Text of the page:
Does carrying out background checks mean a lack of trust? Hattie Sloggett sets you straight
"I have recently met an amazing guy online and we’ve only met to go for socially-distanced walks. When we do, we chat the whole time, share pictures of our families, talk about where we want to go on holiday. Last week, I was showing him a picture of my dog on my phone, and when he swiped it went to a Google search I had done of him earlier that day. It was mortifying! He laughed at the time, but now he’s gone really quiet, ignoring my requests to meet. Have I done a bad thing?" Lily.
Oh, darling I get it, there is nothing worse than having your feet swept out from under you, especially in front of the person that is making your heart flutter. Once on a first date, my best friend mentioned the guy’s famous aunt by name – something he hadn’t told her - only be met with a look of shock and suspicion, giving the game away that we had spent hours prowling through his Facebook.
But in this day and age who doesn’t Google a prospective date, especially if you met online. You wouldn’t know if he was a convicted felon, or the son of a preacher man, or both. Remember that what you are doing is normal, and even advisable. UK dating industry body the Online Dating Association advocates exactly that: “check their LinkedIn or run a Google Image search to check any photos provided."
There is nothing wrong with prioritising your own safety with a little digging, which can also tell you whether you are wasting your time on someone whose Facebook is full of Dungeons and Dragons. Public information is not snooping. You’d Google a company you were going to work for, right?
You haven’t told me what your search uncovered if anything. I suspect not much otherwise you wouldn’t still fancy him, although an online search is never a full picture. The fact that he has disappeared into the unknown could be a sign that there were things to be found. Yes, it’s weird to find things, but the real red flag comes when you can’t find anything at all, don’t you think?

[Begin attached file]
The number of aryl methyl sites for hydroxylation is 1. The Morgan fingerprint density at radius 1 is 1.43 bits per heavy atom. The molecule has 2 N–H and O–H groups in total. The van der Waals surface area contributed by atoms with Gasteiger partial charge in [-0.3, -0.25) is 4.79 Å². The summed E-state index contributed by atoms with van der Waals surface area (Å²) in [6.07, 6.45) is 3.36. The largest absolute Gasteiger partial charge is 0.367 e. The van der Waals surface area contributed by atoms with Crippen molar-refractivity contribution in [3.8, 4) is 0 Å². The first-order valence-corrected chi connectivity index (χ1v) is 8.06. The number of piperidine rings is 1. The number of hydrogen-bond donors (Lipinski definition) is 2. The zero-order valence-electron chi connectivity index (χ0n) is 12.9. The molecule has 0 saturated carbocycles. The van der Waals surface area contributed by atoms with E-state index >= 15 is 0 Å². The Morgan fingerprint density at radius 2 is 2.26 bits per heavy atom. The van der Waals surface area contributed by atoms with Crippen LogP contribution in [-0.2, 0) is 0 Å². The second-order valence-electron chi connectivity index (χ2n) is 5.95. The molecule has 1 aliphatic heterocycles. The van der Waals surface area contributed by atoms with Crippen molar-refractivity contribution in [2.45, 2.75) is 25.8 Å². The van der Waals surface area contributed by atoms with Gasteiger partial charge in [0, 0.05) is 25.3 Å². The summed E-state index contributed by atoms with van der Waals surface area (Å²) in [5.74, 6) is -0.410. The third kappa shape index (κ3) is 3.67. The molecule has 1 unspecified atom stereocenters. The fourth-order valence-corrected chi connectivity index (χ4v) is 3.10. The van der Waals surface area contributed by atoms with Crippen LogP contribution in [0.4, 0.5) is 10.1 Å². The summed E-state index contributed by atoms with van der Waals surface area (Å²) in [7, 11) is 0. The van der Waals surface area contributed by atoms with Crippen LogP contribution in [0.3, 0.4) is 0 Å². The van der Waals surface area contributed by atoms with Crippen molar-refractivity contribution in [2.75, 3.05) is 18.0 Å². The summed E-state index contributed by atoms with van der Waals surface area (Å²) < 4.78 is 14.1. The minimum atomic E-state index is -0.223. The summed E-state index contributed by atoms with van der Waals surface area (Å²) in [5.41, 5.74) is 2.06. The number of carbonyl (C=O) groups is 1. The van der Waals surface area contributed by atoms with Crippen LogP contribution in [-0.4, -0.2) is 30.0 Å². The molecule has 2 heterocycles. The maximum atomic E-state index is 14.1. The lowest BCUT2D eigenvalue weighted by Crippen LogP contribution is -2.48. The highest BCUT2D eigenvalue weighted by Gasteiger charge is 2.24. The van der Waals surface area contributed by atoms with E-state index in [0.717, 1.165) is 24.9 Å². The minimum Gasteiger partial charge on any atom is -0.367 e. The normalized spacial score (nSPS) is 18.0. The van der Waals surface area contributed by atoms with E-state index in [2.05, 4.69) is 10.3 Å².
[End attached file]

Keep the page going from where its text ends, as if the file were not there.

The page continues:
My assumption is not the act but the getting caught that has left you feeling embarrassed I'm guessing that your search didn't say 'John Smith dick picks'! But was there something else in that search bar that you're not telling me: his name plus 'ex-girlfriends', 'addiction', 'police report'? Did you push the Google boundaries too far?
Whatever it was, it likely made him feel uncomfortable, but why? Everything about a person online is there because they put it there, either by their actions or choices. Unless of course they have a particularly bitter ex-partner, friend, colleague or dog. I couldn’t care less if I found out someone had Googled me, it shows they have done their groundwork, and I have no shame about what you’ll find out there.
I have to put this out there too, have you considered that his backing off could be completely unrelated? Maybe he’s just not that into you?
Now to the nitty-gritty, what to do? You have options, it just depends on how comfortable you feel with them. Here are my suggestions…